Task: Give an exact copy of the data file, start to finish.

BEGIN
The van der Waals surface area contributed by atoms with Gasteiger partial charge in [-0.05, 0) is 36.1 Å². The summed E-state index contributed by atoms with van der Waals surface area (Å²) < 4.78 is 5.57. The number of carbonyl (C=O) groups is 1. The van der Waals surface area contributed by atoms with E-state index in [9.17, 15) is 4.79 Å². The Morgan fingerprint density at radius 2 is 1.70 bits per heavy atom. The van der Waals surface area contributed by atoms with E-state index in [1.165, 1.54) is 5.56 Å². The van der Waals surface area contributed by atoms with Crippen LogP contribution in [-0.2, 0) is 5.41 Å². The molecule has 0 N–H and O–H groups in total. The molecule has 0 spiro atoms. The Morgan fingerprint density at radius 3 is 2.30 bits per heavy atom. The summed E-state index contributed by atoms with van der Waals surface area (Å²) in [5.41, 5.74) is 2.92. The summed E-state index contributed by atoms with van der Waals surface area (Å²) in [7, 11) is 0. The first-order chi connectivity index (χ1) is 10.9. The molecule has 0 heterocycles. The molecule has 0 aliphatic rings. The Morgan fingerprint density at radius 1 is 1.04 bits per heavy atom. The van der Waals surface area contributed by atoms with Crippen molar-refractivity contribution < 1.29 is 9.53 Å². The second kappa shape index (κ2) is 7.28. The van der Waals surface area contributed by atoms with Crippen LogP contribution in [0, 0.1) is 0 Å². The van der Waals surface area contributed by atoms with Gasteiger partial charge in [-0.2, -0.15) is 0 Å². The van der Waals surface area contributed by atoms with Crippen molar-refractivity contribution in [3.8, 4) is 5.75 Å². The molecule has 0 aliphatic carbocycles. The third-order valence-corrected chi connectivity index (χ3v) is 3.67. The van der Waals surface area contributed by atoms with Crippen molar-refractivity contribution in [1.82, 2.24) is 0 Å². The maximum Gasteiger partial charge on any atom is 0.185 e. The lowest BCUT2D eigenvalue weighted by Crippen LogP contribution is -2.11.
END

The van der Waals surface area contributed by atoms with Gasteiger partial charge in [-0.05, 0) is 36.1 Å². The summed E-state index contributed by atoms with van der Waals surface area (Å²) < 4.78 is 5.57. The number of carbonyl (C=O) groups is 1. The van der Waals surface area contributed by atoms with E-state index in [9.17, 15) is 4.79 Å². The Morgan fingerprint density at radius 2 is 1.70 bits per heavy atom. The van der Waals surface area contributed by atoms with E-state index in [1.165, 1.54) is 5.56 Å². The van der Waals surface area contributed by atoms with Crippen LogP contribution in [-0.2, 0) is 5.41 Å². The molecule has 0 N–H and O–H groups in total. The molecule has 0 spiro atoms. The Morgan fingerprint density at radius 3 is 2.30 bits per heavy atom. The summed E-state index contributed by atoms with van der Waals surface area (Å²) in [5.41, 5.74) is 2.92. The summed E-state index contributed by atoms with van der Waals surface area (Å²) in [7, 11) is 0. The first-order chi connectivity index (χ1) is 10.9. The molecule has 0 heterocycles. The molecule has 0 aliphatic rings. The Morgan fingerprint density at radius 1 is 1.04 bits per heavy atom. The van der Waals surface area contributed by atoms with Crippen molar-refractivity contribution < 1.29 is 9.53 Å². The second kappa shape index (κ2) is 7.28. The van der Waals surface area contributed by atoms with Crippen LogP contribution in [0, 0.1) is 0 Å². The van der Waals surface area contributed by atoms with Gasteiger partial charge in [-0.2, -0.15) is 0 Å². The van der Waals surface area contributed by atoms with Crippen molar-refractivity contribution in [3.8, 4) is 5.75 Å². The molecule has 0 aliphatic carbocycles. The third-order valence-corrected chi connectivity index (χ3v) is 3.67. The van der Waals surface area contributed by atoms with Crippen molar-refractivity contribution in [1.82, 2.24) is 0 Å². The maximum Gasteiger partial charge on any atom is 0.185 e. The lowest BCUT2D eigenvalue weighted by Crippen LogP contribution is -2.11.